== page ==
Charter schools — public or not?

Monday, May 18th, 2009 at 8:54 pm by

Under a 2005 state law, every school district and BOCES in the state is due to be audited by the State Comptroller at least once by March 31, 2010.

That same law requires the Comptroller to also audit every charter school in the same time span.  But the statewide Charter School Association is disputing the Comptroller’s authority in court.  They won in State Supreme Court but lost in the Appellate Division.  Eventually the matter will be resolved by the Court of Appeals, the state’s highest court.

Writing in Monday’s Buffalo News, Joe Williams, executive director of the national “Democrats for Education Reform” weighs in, arguing that Comptroller’s oversight is limited to auditing state agencies and political subdivisions of the state.  Since charter schools are operated by non-profit corporations, they are beyond the Comptroller’s reach, Mr. Williams argues.

Some charter advocates want it both ways.  They are quite ready to proclaim that charter schools are “public schools”, because they were defined as such in the 1998 state law which authorized their creation.

Of course, the Governor and Legislators could also pass a law  declaring themselves to be a ballet company, but that alone would not make them all good dancers.

Several of the contentions put forward in support of the charter schools’ position argue against accepting the claim of “public school” status:  they are not governed by publicly elected boards, nor are their budgets publicly voted upon.

It is also argued that charter schools lack taxing authority.  But that’s not completely true.  Once authorized by a state agency, they may compel school districts to hand over local tax dollars, whether the voters of the district or their elected representatives support the school’s existence or not.

Mr.  Williams also tries to justify exempting charter schools from the Comptroller’s jurisdiction by reciting the other requirements they operate under, including State Education Department oversight and annual independent audits, suggesting these obviate need for Comptroller audits.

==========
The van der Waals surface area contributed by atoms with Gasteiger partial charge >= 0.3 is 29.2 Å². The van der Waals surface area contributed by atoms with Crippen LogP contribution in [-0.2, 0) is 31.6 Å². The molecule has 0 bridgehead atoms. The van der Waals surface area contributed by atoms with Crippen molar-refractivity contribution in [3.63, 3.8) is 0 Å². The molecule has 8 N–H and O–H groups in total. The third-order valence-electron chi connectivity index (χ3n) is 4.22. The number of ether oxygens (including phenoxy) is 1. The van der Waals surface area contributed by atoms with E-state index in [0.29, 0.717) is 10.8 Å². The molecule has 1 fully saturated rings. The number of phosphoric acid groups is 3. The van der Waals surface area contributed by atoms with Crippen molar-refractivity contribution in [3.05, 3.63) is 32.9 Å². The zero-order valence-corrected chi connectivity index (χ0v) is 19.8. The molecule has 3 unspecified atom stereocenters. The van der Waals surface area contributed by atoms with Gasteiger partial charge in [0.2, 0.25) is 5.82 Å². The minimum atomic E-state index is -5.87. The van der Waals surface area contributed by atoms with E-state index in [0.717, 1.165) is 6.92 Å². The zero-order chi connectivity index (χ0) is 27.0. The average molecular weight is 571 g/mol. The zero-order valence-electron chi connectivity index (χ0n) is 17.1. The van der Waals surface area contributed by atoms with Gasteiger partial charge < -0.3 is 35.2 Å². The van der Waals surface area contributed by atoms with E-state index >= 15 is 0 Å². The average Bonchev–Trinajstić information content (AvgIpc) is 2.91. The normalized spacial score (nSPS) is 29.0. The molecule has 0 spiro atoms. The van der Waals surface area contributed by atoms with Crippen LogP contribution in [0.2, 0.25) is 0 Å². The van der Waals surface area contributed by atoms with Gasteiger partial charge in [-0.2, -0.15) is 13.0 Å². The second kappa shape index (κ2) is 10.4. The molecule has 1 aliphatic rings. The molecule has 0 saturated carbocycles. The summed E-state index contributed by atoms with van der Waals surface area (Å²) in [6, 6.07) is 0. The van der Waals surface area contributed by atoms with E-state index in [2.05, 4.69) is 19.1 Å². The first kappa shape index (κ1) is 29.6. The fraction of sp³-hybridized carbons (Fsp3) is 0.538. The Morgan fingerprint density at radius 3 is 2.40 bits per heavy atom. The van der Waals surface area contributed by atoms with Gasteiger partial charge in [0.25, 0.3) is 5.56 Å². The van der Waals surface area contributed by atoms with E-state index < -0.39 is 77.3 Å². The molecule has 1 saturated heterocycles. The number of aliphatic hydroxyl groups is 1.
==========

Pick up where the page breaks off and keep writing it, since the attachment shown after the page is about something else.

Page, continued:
Of course, the Council could have cited the applicability of those same considerations to school districts, to argue against the bill mandating the school audits.  But we supported that bill.

The Council was alone among statewide education groups in not opposing the 1998 charter school law.  We did raise concerns that the financing mechanism would hurt district schools and our fears have been borne out.

The law ensures a win-lose financial dynamic between charter and district schools.  Also, it effectively requires districts to continuously maintain the capacity to reabsorb students who abandon charter schools, or are abandoned by them.

At the same time, we acknowledged a possible role for charter schools as vehicles to promote innovation and to provide unique learning opportunities to students. But that potential has been minimally realized, if at all, where it is most needed — at the high school level.  Most charters are elementary schools — the level where public school results are typically strongest and parents seem most apt to be satisfied.

According to the Comptroller, 595 school districts have now had audits completed by his office.  Most districts seem to to regard their experiences as constructive.  It is puzzling that charter schools, otherwise so eager to proclaim their public school status, fight so vehemently to avoid this accountability.

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